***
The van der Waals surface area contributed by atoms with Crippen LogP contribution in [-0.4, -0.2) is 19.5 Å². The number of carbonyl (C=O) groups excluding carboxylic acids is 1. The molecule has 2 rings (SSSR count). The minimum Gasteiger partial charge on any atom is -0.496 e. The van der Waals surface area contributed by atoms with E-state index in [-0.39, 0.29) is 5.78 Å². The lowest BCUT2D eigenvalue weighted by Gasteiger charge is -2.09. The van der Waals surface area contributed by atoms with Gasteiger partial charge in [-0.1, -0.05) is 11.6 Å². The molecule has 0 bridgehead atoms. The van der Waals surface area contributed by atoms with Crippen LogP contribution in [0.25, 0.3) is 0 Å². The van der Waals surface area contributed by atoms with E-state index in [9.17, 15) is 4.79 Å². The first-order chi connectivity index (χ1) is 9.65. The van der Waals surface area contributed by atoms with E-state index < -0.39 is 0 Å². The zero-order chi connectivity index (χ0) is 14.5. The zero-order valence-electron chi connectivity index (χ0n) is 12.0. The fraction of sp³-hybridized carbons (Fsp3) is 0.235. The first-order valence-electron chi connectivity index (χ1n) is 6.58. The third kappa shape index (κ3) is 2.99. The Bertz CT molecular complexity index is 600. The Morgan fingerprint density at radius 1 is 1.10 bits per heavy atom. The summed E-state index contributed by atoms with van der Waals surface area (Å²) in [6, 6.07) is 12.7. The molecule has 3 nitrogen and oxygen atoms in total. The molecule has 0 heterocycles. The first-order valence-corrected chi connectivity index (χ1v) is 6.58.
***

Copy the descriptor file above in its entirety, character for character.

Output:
The van der Waals surface area contributed by atoms with Crippen LogP contribution in [-0.4, -0.2) is 19.5 Å². The number of carbonyl (C=O) groups excluding carboxylic acids is 1. The molecule has 2 rings (SSSR count). The minimum Gasteiger partial charge on any atom is -0.496 e. The van der Waals surface area contributed by atoms with E-state index in [-0.39, 0.29) is 5.78 Å². The lowest BCUT2D eigenvalue weighted by Gasteiger charge is -2.09. The van der Waals surface area contributed by atoms with Gasteiger partial charge in [-0.1, -0.05) is 11.6 Å². The molecule has 0 bridgehead atoms. The van der Waals surface area contributed by atoms with Crippen LogP contribution in [0.25, 0.3) is 0 Å². The van der Waals surface area contributed by atoms with E-state index in [9.17, 15) is 4.79 Å². The first-order chi connectivity index (χ1) is 9.65. The van der Waals surface area contributed by atoms with E-state index < -0.39 is 0 Å². The zero-order chi connectivity index (χ0) is 14.5. The zero-order valence-electron chi connectivity index (χ0n) is 12.0. The fraction of sp³-hybridized carbons (Fsp3) is 0.235. The first-order valence-electron chi connectivity index (χ1n) is 6.58. The third kappa shape index (κ3) is 2.99. The Bertz CT molecular complexity index is 600. The Morgan fingerprint density at radius 1 is 1.10 bits per heavy atom. The summed E-state index contributed by atoms with van der Waals surface area (Å²) in [6, 6.07) is 12.7. The molecule has 3 nitrogen and oxygen atoms in total. The molecule has 0 heterocycles. The first-order valence-corrected chi connectivity index (χ1v) is 6.58.